The Nylon618 material worked well, but then in October of this year, Sean noted from the 3DPI news website that taulman3D had a limited amount of FDA-compliant nylon 680 available — and asked to sign on as a tester.
Tom Martz from taulman3D picks up the story here:
We had seen Sean’s post on the instructables website and downloaded his stl files from thingiverse last summer and were impressed with his modelling skills. It was obvious that Sean would make an excellent tester as he not only had experience, but a real world need and a true 3D printing solution to a very human problem. We shipped 59 spools of FDA nylon 680 to testers all over the world but Sean was one of three individuals that were not a part of a clinical, medical, development or manufacturing entity to receive a test spool.
We work daily with users all over the world helping them to make the adjustment to printing in nylon from ABS or PLA. Being an extremely high quality nylon processed specifically for 3D printing, it does required a slightly different approach from other polymers. We are always pleased by the many emails we get when users dial in their settings and report such great results. From replacement gears in large industrial lathes to Sean’s prosthetic — it’s amazing what makers out there are doing every day. And Sean defined methods for not only printing his new prosthetic, but as it’s nylon it can be easily dyed. He was therefore also able to define ways of matching skin colour as well as modifying the stiffness slightly to add more capability to his prosthetic.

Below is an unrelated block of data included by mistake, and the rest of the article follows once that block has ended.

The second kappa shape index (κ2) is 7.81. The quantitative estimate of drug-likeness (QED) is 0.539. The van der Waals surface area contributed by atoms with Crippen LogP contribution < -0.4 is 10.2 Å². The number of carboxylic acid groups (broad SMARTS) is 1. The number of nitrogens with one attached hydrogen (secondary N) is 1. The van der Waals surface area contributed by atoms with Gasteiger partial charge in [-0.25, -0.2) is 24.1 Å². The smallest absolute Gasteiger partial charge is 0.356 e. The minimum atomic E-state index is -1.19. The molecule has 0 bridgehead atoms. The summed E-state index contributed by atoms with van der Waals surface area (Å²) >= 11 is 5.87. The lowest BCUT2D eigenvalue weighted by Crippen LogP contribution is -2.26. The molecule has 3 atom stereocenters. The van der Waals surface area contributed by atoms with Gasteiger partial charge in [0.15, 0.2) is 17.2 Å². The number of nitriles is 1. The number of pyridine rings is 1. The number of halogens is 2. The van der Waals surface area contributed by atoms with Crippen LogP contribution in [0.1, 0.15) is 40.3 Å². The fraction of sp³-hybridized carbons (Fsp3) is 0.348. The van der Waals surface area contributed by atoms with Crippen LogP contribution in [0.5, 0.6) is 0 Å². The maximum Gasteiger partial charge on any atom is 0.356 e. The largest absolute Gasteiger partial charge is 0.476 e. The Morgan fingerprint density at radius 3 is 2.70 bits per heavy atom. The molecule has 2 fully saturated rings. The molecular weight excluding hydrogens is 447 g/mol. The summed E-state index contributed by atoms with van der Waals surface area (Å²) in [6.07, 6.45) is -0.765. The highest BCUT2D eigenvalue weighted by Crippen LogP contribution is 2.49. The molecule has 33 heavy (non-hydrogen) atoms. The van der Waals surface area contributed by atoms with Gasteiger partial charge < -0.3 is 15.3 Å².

The other wonderful thing about Sean is that he isn’t satisfied with just solving his own problem. He wants to share his findings with everyone. Then move forward and begin working with doctors and clinics to educate them on the capability and use of 3D printing to solve the many challenges that nylon prosthetics can help with. He believes that there are still challenges to leap over the entrenched old-school set of 1800’s solutions that continue to live on simply due to greed and lack of knowledge about 3D printing. I think we can look for Sean to be a part of a new solution some day.